The £1.5 billion deal will also see new fleet rolled out across the network.
UEA Scientists Use Ants To Fight Cancer
Scientists at the University of East Anglia are using leaf cutter ants to develop powerful new cancer fighting drugs.
The researchers are telling Heart they are not only powerful but also circumvent a primary cause of resistance to chemotherapy.
Lead researcher Dr Matt Hutchings will talk about his work at the Society for Applied Microbiology Summer Conference in Cardiff today. The work is inspired by nature’s 'fungus farmer', the leaf cutter ant.
Dr Matt Hutchings and his team have been studying a type of antibiotic that is produced by bacteria that live in symbiosis with leaf cutter ants. They have identified the genetic pathway involved in producing the antibiotic, opening the possibility to use this natural product as the basis for new drugs, including anti-cancer treatments.
Dr Hutchings, from UEA’s school of Biological Sciences, said: “We’re using genetics to understand how the drugs are made in the bacteria so we can tweak the characteristics in favour of anti-cancer action, whilst protecting healthy cells.'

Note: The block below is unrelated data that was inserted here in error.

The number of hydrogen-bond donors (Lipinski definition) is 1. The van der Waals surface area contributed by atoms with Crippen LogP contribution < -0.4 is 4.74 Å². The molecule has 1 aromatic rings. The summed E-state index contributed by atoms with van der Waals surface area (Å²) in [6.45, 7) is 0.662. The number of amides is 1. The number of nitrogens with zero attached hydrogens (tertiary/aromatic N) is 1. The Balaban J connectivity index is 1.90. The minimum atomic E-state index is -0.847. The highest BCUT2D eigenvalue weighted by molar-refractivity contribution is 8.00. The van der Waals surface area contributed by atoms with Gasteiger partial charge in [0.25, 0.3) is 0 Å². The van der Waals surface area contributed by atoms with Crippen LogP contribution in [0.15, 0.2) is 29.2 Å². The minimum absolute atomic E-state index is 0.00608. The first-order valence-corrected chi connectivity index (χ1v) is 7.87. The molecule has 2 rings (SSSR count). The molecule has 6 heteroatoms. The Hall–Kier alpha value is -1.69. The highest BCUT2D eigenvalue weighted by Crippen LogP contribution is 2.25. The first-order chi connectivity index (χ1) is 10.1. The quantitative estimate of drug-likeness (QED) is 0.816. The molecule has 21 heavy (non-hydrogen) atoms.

“What’s particularly exciting is that the way the drugs work actually tackles one of the main causes of resistance to chemotherapy. In fact, the harder the cancer cell tries to overcome the chemotherapy, the more effective the drug is!”
Resistance to chemotherapy often arises because cancer cells produce proteins that prevent apoptosis, or ‘cell suicide’, that would otherwise be triggered by the treatment. But antimycins actually inhibit the action of these proteins, allowing apoptosis to continue unhindered.
Dr Hutchings said: “Although scientists have known about these antibiotics for more than 60 years, we’ve only recently identified two genetic pathways that are involved in making these molecules and we’re looking for still more.”
Work by organic chemists has shown that antimycins can be altered to inhibit their harmful characteristics and promote the useful ones. Specifically, they can be very toxic to all cells because they interfere with fundamental metabolic processes, but it’s possible to dramatically reduce this effect by altering their chemistry.
Dr Hutchings’ team aim to make these changes through genetics so that the drugs can be made cheaply and on a large scale using bacteria in fermentation tanks.
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